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Nidhi Khare, Joint Secretary, Ministry of Finance

Direct Benefit Transfer schemes will give a big push to the exercise of reaching benefits to genuine beneficiaries and help in weeding out the duplicate ones from the system, Nidhi Khare, Joint Secretary, Ministry of Finance, says in an interview with Nayana Singh of Elets News Network

You are playing a key role in driving Direct Benefit Transfer (DBT). What is new as far as this mission is concerned?

Twenty-seven schemes of Direct Benefit Transfer scheme are already running in 121 selected districts, and the Finance Minister has already approved expansion of DBT operations beyond these 121 districts. Therefore, the currently running 27 DBT schemes will be taken all over the country.

In fact, we have already introduced seven new schemes. These schemes pertain to scholarships in higher education, which will be extended across the country. MGNREGA will also be added to the DBT platform and its operations will be extended to 300 districts in the beginning.

Direct Benefit Transfer of LPG (DBTL) was recently launched in 54 districts. Please tell us more about this initiative.

The modified DBT of LPG subsidy has been relaunched with a few modifications in 54 districts from the 15th of November. This time round, the subsidy would be transferred to the bank account of the LPG consumer. Consumers, who do not have Aadhaar number, can receive cash directly in their bank accounts without producing Aadhaar. However, as and when they get their Aadhaar, they need to shift to Aadhaar-based cash transfer. From 1st of January 2015, the modified DBTL would be launched across the country.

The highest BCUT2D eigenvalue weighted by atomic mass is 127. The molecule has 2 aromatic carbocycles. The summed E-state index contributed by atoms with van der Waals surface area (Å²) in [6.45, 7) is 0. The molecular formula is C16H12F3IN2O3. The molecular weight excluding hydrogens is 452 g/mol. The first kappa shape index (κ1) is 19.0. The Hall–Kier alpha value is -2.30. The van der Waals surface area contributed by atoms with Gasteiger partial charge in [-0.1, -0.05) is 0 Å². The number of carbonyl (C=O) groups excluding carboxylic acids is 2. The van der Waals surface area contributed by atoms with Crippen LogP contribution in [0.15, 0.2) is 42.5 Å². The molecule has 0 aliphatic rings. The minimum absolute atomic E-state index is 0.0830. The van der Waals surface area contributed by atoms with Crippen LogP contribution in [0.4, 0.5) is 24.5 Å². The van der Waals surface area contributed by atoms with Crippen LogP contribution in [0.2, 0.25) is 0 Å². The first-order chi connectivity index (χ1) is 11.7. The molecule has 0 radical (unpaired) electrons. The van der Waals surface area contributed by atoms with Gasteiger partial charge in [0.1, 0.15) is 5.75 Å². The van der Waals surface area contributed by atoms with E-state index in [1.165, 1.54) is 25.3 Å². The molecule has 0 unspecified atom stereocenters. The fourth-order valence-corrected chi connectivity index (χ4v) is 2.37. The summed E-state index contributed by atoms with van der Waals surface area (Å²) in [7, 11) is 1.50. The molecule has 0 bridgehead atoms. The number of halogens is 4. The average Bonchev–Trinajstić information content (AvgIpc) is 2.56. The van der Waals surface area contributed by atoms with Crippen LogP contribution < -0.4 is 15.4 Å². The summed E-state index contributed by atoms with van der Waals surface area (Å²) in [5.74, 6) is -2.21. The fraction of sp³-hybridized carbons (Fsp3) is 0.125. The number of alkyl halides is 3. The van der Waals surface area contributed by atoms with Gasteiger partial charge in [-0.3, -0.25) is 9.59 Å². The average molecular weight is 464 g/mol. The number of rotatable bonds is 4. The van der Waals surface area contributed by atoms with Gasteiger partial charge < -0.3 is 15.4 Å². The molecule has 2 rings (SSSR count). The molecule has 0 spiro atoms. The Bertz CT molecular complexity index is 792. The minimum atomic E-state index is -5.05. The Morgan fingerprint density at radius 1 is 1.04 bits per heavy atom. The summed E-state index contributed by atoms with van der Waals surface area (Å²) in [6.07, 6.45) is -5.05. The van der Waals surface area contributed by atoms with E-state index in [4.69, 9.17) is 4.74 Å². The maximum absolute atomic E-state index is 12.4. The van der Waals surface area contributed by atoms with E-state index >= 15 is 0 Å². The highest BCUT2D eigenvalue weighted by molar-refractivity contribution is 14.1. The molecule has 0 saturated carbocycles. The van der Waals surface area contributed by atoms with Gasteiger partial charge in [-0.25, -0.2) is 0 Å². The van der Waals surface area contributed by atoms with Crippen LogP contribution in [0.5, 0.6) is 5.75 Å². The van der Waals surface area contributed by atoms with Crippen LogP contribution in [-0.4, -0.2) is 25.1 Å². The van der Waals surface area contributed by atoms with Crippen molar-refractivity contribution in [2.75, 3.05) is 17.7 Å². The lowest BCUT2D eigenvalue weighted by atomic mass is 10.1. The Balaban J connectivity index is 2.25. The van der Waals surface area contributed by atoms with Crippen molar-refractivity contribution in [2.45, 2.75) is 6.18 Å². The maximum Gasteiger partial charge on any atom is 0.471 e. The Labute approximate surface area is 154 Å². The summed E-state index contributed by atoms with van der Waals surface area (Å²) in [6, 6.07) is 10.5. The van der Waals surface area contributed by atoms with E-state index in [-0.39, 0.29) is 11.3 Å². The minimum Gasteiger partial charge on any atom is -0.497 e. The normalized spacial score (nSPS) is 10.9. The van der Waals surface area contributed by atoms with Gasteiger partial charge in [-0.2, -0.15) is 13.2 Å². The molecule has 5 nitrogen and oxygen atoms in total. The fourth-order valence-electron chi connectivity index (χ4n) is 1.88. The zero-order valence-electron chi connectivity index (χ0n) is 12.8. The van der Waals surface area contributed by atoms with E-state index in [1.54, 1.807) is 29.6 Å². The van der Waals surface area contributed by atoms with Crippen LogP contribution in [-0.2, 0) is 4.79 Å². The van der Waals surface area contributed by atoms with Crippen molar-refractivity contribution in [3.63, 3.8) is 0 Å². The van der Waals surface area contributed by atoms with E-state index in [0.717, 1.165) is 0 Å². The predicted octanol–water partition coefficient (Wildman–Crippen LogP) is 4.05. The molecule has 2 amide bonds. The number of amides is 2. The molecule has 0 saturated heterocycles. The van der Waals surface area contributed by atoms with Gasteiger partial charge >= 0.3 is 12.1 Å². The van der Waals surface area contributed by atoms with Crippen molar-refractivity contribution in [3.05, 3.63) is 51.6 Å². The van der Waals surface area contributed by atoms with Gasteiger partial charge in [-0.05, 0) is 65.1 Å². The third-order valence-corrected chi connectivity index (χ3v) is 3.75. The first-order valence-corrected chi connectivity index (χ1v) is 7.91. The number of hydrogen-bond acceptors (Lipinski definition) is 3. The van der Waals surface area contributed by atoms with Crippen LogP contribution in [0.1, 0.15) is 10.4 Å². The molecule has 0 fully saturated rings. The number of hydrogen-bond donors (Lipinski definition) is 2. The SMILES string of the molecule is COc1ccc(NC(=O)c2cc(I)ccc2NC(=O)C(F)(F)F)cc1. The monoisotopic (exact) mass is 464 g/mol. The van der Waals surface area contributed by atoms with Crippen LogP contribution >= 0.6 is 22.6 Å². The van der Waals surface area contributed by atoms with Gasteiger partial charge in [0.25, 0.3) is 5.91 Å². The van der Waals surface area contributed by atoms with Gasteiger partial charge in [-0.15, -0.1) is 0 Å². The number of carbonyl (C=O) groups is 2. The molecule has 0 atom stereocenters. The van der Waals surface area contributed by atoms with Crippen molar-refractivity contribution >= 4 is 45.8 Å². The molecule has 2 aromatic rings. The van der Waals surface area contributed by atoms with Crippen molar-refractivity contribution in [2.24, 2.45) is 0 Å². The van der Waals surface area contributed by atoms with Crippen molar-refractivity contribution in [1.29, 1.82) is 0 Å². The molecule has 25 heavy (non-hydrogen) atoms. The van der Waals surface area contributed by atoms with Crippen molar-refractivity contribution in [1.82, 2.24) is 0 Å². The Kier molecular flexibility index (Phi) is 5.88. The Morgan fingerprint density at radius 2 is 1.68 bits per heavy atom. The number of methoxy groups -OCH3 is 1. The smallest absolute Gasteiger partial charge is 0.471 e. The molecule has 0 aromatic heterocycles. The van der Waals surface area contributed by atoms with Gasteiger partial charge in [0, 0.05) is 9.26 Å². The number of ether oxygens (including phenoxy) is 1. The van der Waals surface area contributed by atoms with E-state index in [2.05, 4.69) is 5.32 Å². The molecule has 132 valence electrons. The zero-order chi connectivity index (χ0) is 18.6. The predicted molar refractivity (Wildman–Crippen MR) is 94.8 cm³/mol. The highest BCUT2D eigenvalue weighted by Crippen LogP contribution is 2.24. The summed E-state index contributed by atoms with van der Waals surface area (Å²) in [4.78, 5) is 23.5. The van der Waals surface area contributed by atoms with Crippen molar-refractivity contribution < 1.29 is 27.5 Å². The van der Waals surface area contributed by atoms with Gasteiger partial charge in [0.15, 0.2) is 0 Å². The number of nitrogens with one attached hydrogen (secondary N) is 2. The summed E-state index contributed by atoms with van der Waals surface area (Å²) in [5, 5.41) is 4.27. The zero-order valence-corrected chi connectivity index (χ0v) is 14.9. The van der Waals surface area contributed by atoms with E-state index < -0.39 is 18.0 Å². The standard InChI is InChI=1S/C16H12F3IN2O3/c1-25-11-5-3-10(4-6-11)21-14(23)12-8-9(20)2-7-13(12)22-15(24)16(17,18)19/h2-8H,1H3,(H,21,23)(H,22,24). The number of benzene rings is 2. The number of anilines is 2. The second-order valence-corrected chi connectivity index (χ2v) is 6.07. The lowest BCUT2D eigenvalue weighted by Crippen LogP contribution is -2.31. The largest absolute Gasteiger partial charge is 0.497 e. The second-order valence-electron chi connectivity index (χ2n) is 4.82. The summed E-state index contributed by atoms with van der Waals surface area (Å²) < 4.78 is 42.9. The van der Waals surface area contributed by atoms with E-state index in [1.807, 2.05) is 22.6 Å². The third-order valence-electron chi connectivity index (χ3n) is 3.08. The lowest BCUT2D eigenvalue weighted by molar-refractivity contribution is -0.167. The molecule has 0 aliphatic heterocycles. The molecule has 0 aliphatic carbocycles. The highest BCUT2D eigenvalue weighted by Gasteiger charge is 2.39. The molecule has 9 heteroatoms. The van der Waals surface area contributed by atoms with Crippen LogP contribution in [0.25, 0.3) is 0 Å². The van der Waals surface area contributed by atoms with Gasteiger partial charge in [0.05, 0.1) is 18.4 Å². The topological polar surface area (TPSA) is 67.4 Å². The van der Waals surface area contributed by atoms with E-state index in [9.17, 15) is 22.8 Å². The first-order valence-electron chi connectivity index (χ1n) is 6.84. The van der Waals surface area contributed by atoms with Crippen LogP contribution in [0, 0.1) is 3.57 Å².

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n the coming days, the Direct Benefit Transfer schemes would give a big impetus to the delivery of goods and services to people. It will also help us achieve accurate targets of intended beneficiaries. This system would take out duplicate beneficiaries from the system, besides increasing the outreach of DBT programmes. DBT plans for scholarships, pensions etc will help change the face of governance.

What are the challenges that you are encountering in smooth functioning of DBT schemes?

The exercise of digitising the database was a huge challenge before us, and so was the issue of Financial Inclusion, which has now been addressed to through the Prime Minister’s Jan Dhan Yojana (PMJDY) programme. When we were in the process of making DBT operational, Aadhaar data was not available with us. But the situation has changed now. With universal Aadhaar and attempts to achieve universal financial inclusion, DBT is well on its way to maturity.

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The domain of subsidies is plagued with problems of leakages, pilferage etc. However, under an effective reforms regime, the DBT holes can be plugged, once and for all.

In the coming days, the Direct Benefit Transfer schemes would give a big impetus to the delivery of goods and services to people

How do you perceive the Digital India mission of the Prime Minister?

The Digital India mission is a huge campaign. Our experience with DBT says that if we digitise records, there will be greater recall of this data. The government departments work in silos ,where data is not shared. So, the Digital India mission will bring in a lot of synergy into the system, where we can syncronise outcomes, not just outputs, with each other.

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